Kim Davis Gets An Award For Breaking The Law To Discriminate Against Gay People

The Kentucky clerk was compared to Martin Luther King Jr., Rosa Parks.

WASHINGTON ― Kim Davis, the Kentucky county clerk who went to jail this month for breaking the law and refusing to issue a marriage license to a gay couple, was given an award at Friday night’s Values Voter Summit.

Tony Perkins of the conservative Family Research Council presented Davis with a “Cost of Discipleship Award” that compared her with Martin Luther King Jr., Rosa Parks and Abraham Lincoln because, like them, she “pursued justice at great personal cost.”

“In today’s conflict over the meaning of the irreplaceable civil institution of marriage, one elected official, Kimberly Davis of Rowan County, Kentucky, has inspired millions of her fellow Americans,” Perkins said, reading aloud from her award. “As her words and actions attest, she has proceeded with an unshakeable blend of humility and determination. In doing so, she has reminded us we must remember to kneel before we dare stand.”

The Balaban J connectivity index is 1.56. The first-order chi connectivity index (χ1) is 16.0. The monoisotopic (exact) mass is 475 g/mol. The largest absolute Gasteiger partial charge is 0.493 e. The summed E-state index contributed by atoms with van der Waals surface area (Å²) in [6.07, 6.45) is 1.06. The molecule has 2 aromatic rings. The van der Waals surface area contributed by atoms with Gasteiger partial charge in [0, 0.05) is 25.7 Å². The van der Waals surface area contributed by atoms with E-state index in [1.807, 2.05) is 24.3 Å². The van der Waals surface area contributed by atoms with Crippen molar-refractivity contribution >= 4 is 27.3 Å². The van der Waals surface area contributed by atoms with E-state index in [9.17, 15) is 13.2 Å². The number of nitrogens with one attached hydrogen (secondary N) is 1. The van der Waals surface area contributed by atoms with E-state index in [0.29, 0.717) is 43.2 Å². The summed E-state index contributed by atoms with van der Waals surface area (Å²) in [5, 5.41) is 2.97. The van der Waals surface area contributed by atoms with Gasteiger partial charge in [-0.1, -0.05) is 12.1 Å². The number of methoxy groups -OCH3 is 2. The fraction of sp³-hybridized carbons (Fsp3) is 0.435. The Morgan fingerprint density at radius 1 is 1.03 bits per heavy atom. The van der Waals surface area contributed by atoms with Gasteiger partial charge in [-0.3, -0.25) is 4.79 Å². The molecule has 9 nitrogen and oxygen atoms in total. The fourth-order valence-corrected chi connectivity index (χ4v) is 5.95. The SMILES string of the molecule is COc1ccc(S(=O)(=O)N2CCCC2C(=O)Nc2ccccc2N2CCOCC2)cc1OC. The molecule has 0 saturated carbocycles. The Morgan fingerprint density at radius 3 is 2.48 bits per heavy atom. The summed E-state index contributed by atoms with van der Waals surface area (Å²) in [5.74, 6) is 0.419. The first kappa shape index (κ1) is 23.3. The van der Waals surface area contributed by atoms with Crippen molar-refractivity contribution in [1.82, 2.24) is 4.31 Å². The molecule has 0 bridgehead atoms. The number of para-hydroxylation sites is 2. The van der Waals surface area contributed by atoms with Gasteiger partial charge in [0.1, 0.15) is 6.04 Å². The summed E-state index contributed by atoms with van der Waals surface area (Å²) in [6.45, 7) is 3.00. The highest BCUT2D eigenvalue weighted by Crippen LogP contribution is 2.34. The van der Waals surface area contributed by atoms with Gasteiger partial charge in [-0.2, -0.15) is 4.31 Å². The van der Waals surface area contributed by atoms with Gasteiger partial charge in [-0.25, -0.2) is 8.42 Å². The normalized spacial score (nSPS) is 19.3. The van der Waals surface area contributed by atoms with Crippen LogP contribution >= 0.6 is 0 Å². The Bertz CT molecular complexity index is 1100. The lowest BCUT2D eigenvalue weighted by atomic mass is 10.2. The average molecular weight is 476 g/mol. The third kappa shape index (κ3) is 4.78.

Davis got several standing ovations as she stood on stage. She cried each time, and received a bouquet of flowers as Perkins read the text of the award.

“I feel so very undeserving,” Davis said, choking up. “I want to start by thanking my lord and my savior Jesus Christ. Because without him, this would never have been possible. For he is my strength that carries me.”

Davis said she’s realized through the challenges in her life that Jesus will “show up at just the right time. His time is always perfect.”

She didn’t speak long. Her voice, once quivering, turned to shouting by the end of her remarks. She concluded with, “I am only one, but we are many!”

Davis left the stage to another standing ovation and, bizarrely, circus music.

Kim Davis cries as conservatives give her an award.
Kim Davis cries as conservatives give her an award.
Family Research Council

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